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Posted in Boats, Bravery, Disasters, Famous Inventors, Historical articles, History, Ships on Thursday, 23 May 2013
This edited article about Henry Greathead originally appeared in Look and Learn issue number 264 published on 4 February 1967.
Henry Greathead and the Greathead Lifeboat
A cheer left the throats of hundreds of onlookers as a wave lifted the boat from its special carriage, and the ten oarsmen pulled with a will. Henry Greathead felt a glow of pride as he steered the boat he had built into the choppy seas off South Shields that bleak day on 30th January, 1790. Christened the Original, it was the world’s first specially designed lifeboat.
Born on 27th January, 1757, Henry Greathead grew up to become a ship’s carpenter. He learned his craft on various voyages in sailing ships, and in 1785 he set up business in South Shields as a boat-builder. He became fascinated by the idea of building an unsinkable boat to save life at sea.
In 1789 the ship, Adventure, of Newcastle, was lost on the Herd Sands outside South Shields. The entire crew was drowned in view of thousands of spectators who lined the shore only 300 yards away. The sea was too rough for any normal boat to reach the unfortunate sailors. As a result of this disaster a prize was offered for the design of a boat which might have saved the lives of the Adventure’s crew The winning model was made by a schoolteacher called William Wouldhave. Henry Greathead was entrusted to make the clay prototype into the actual boat, and was encouraged to make a number of his own modifications.
The result was a boat 30 feet long, 10 feet wide and 3 feet 4 inches deep. It was lined with 7 cwts. of cork inside and out and it could carry 20 people. This boat, so aptly named the Original, was to see service for the next 40 years during which it saved many lives.
Henry Greathead continued the work of designing and building lifeboats, improving each as he gained experience. Fourteen years after the launching of the Original he had completed 31 more craft, eight of which were for service abroad.
Modern lifeboats are ingenious pieces of design and engineering, equipped with the latest electronic devices. They are a far cry from the wood and cork boats of Henry Greathead, powered only by the muscles of their brave crews.
When Henry Greathead died in 1816 he had the satisfaction of knowing that hundreds of sailors owed their lives to his boats.
Posted in Boats, Historical articles, Sea, Ships, Travel on Thursday, 23 May 2013
This edited article about sailing originally appeared in Look and Learn issue number 264 published on 4 February 1967.
Arab "Dhows" on the Red Sea
I stepped back in history a thousand years or more, once, and sailed in Eastern seas much as the ancients did. The year was 1938-39. Like many other seafarers, I had often noticed swift Arab dhows in Red Sea ports such as Djibouti, Jiddah, Port Sudan, and in Aden. By mid-1938, when sailing-ships were becoming very scarce for Europeans to sail in, I decided to go to Arabia and sail with these dhows. I could find no record that any European had bothered to learn much about them since the days of Marco Polo.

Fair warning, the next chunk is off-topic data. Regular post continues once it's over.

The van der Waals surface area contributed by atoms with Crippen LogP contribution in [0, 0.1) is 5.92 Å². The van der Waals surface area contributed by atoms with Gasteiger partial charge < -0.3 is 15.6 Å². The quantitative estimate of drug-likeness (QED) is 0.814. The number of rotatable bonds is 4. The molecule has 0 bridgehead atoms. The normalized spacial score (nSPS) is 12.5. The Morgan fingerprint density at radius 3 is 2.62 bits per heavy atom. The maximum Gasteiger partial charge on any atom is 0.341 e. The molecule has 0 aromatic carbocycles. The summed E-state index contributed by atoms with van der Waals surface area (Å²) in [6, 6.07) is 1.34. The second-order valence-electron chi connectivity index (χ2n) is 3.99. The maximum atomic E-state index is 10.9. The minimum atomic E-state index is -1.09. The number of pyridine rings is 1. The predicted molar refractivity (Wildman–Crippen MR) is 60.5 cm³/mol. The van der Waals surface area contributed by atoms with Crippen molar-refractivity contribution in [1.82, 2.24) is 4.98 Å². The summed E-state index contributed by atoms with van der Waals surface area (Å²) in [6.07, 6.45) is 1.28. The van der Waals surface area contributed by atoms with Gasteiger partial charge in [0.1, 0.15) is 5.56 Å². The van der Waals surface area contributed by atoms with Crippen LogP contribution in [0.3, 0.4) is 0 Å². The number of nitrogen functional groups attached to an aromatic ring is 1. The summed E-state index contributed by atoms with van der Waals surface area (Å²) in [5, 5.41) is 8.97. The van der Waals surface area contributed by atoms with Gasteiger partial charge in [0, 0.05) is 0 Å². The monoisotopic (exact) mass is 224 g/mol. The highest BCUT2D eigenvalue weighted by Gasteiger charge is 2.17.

I found the native port of Ma’alla, by the Crater in Aden, a fascinating place. Ma’alla beach had probably changed little since the Queen of Sheba passed by. It was packed with swift-lined, graceful little sailing-ships, distinctive with their raking masts, colourful built-up sterns (though some were ‘double-enders’ i.e., pointed each end), complete lack of modern improvements, and sturdy dark crews. Europeans called all these ships ‘dhows’ and left them alone.
On the smelly beach were larger vessels, too, big ships of 200 and 300 tons. These, I was told, traded to India and down the coast of East Africa. Some carried pilgrims into the Red Sea, to land at Jiddah for the Moslem pilgrimage to Mecca. One or two were Indian. Most carried flags with strange devices, red ensigns decorated with some passage in Arabic from the Koran, or crossed swords, or simply Arabic words for EL-KUWAIT.
There were over 2,000 such dhows around the coasts of Arabia then, and several hundred of them lay on, at, or off Ma’alla. Others were being built or repaired there by craftsmen who could have shared Christ’s workshop and His tools. At little stone quays or at anchorages, a profusion of dhows discharged dates in heavy big packages, or loaded salt in bulk, and cotton-stuffs in bolts, and all manner of trade-goods from the free port of Aden, for distribution into the nearer East African, Gulf of Aden and Red Sea ports.
All this trade and highly colourful coming and going went on regardless of the great ships of Europe lying off Steamer Point, hurriedly taking in bunkers for the continuance of their voyages to India, Australia and the Far East. The two worlds, though adjacent, were utterly separate. Laden dhows slipped silently seawards past big liners, their graceful lateen sails spread to the monsoon wind, their commerce, their outlook, their seamanship, their whole concept of living, out of date by at least a thousand years. The world had passed them by.
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Posted in Anthropology, Boats, Bravery, Historical articles, History, Travel on Thursday, 23 May 2013
This edited article about Kon-Tiki originally appeared in Look and Learn issue number 263 published on 28 January 1967.